Judge Maria Lopez created an uproar in the Mary Ellen McCormack Housing Development in the fall of 2000 when she sentenced Charles “Ebony” Horton to five years of probation and one year of house arrest at the development where hundreds of families and children reside.
Horton, who dresses as a woman, had pled guilty to kidnapping an 11-year-old boy, threatening him with a screwdriver, and attempting to rape him in Dorchester.
Lopez came under fire throughout the state because of the leniency of her sentence and for her televised tongue-lashing of a prosecutor who objected to the light sentence.
During that televised exchange, Lopez called the assault a “very low-level” crime and angrily ordered the prosecutor to sit down and be quiet. Earlier, she had prevented photographers from taking any photos of Horton’s face, prompting claims that she was much more concerned about the defendant than about the 11-year-old boy and his family.
Last year, Lopez was charged by the state Commission on Judicial Conduct with violations stemming from her handling of that case and her attempts to quell the clamor that her behavior and rulings had caused.
The hearing officer, retired Judge George Daher, found last Tuesday that Lopez had lied under oath while testifying at the misconduct hearing and that she had attempted to protect herself by spreading damaging rumors about the young victim, falsely implying that he was a street-wise and troubled boy who had gone willingly with Horton.
Daher also found that Lopez had shown “bias against and disdain toward” prosecutors in the case and that she had issued false public statements to deflect criticism of her conduct.
In his decision, which was released last Tuesday, Daher wrote that Lopez told the prosecutor and defense counsel that she knew transgendered people and that they were not violent. Her husband, Stephen Mindich, is publisher of the Boston Phoenix, a weekly newspaper known for sex ads promoting so-called alternative lifestyles.
Daher wrote: “Judge Lopez’s stereotyping of transgendered people is offensive, dangerous and inconsistent with the Code of Judicial Conduct. The suggestion that any group of people is or is not violent, cuts against the very principle that rights and responsibilities are accorded to each and every individual.”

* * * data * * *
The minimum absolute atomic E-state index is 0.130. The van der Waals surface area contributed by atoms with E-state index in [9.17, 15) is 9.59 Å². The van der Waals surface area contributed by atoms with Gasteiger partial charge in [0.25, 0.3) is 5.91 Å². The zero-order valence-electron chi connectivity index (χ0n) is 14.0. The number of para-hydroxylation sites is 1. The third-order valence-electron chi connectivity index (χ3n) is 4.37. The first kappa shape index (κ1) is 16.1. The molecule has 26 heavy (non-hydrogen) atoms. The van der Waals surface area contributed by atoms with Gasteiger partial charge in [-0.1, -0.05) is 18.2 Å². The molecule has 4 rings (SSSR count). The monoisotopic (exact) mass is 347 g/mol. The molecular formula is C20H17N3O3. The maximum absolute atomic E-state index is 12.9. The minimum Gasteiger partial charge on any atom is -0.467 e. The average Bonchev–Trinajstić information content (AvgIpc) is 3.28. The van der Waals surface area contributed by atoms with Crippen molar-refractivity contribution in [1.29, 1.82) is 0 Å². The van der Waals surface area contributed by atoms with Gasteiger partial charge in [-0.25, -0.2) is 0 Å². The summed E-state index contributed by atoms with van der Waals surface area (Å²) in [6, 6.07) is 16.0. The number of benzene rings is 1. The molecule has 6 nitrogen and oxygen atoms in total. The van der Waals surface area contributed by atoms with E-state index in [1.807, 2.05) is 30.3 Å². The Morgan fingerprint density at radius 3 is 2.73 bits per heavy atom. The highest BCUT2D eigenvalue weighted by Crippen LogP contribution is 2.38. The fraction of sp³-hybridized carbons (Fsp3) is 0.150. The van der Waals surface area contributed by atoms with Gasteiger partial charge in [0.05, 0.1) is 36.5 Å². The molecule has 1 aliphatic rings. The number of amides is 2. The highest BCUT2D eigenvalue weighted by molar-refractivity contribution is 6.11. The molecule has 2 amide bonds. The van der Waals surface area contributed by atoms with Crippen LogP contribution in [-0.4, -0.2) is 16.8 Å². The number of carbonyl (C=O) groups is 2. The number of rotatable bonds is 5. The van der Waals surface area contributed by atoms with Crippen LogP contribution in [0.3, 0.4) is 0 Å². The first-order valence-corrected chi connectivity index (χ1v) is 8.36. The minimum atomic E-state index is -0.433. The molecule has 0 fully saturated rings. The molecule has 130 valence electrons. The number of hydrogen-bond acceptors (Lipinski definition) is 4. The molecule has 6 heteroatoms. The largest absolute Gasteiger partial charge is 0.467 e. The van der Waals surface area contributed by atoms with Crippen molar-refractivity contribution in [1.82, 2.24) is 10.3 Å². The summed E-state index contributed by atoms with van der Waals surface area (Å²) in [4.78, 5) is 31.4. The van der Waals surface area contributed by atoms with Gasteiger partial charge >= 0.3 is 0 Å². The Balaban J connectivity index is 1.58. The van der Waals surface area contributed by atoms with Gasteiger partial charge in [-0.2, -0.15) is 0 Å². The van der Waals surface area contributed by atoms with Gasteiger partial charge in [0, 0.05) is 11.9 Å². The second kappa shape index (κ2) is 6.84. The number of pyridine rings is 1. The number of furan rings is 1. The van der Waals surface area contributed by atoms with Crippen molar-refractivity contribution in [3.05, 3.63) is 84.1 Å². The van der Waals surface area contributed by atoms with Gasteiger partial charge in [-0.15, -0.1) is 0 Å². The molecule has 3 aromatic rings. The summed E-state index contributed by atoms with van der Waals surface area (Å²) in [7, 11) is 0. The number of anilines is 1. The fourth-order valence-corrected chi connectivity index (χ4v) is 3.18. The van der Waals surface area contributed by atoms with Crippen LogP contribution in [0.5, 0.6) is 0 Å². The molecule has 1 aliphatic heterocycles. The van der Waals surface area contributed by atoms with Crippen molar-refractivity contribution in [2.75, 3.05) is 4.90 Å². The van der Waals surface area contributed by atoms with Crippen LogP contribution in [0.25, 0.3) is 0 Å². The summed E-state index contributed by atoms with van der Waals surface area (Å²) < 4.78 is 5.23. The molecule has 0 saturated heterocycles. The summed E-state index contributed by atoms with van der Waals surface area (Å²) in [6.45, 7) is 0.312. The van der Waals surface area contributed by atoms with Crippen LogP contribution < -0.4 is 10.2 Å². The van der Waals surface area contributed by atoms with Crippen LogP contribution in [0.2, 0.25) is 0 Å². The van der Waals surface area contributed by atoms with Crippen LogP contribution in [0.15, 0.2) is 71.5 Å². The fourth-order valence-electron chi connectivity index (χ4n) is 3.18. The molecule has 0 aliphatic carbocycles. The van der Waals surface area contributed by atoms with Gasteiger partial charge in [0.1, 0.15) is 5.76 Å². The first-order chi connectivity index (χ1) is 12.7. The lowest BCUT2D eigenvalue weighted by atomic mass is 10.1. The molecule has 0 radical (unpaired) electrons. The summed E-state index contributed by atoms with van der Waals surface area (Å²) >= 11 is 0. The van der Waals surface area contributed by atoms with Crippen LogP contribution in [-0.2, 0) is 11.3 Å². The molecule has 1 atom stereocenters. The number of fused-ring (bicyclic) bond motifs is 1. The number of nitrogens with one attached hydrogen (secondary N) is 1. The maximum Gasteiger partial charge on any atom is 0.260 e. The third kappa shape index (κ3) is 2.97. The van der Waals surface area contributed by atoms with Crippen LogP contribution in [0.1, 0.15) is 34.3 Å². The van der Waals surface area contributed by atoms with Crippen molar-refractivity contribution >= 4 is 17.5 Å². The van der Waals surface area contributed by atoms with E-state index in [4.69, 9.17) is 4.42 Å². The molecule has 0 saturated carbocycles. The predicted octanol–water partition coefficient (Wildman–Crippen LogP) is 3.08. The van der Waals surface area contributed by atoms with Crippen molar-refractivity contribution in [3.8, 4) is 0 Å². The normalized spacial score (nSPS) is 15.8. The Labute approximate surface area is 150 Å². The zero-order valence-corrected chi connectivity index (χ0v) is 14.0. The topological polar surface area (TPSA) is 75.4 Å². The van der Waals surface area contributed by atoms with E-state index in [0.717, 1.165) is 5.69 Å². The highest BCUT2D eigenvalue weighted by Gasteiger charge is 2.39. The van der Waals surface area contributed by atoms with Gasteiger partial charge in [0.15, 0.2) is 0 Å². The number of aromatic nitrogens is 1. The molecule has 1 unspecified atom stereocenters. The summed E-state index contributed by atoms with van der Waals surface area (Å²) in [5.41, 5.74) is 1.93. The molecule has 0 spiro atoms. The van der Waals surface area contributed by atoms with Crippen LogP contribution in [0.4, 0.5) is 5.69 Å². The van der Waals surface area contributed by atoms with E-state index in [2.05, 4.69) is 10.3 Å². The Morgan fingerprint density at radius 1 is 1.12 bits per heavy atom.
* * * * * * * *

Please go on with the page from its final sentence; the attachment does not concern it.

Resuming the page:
Last month, the state’s Sex Offender Registry Board classified Horton, who is now 24 and homeless, as among the state’s most dangerous sexual predators. The classification requires authorities to alert neighbors and schools of Horton’s presence.
When residents of the McCormack development learned of Lopez’s ruling in September 2000, they passed out flyers reading: “Please keep an eye on your children and all children in the neighborhood.”
Terry Farrell, head of the tenants task force, told the Echo at that time that, in addition to being concerned about the children, she was worried about a 90-year-old Irish woman who lived just above Horton. According to Farrell, the elderly resident and other tenants had been complaining for months about Horton’s wild parties.
Another resident of the McCormack project, Dolly Lowe, told the Echo at that time that she hoped the Boston Housing Authority would evict Horton soon. “And they should get rid of that judge too, ” she said.
Lowe’s view about the judge is now gaining favor around the state, with newspaper editorialists and columnists calling for Lopez to step down permanently from the bench.
The Commission on Judicial Conduct will make its own recommendations in September to the state Supreme Judicial Court, which will ultimately decide Lopez’s fate.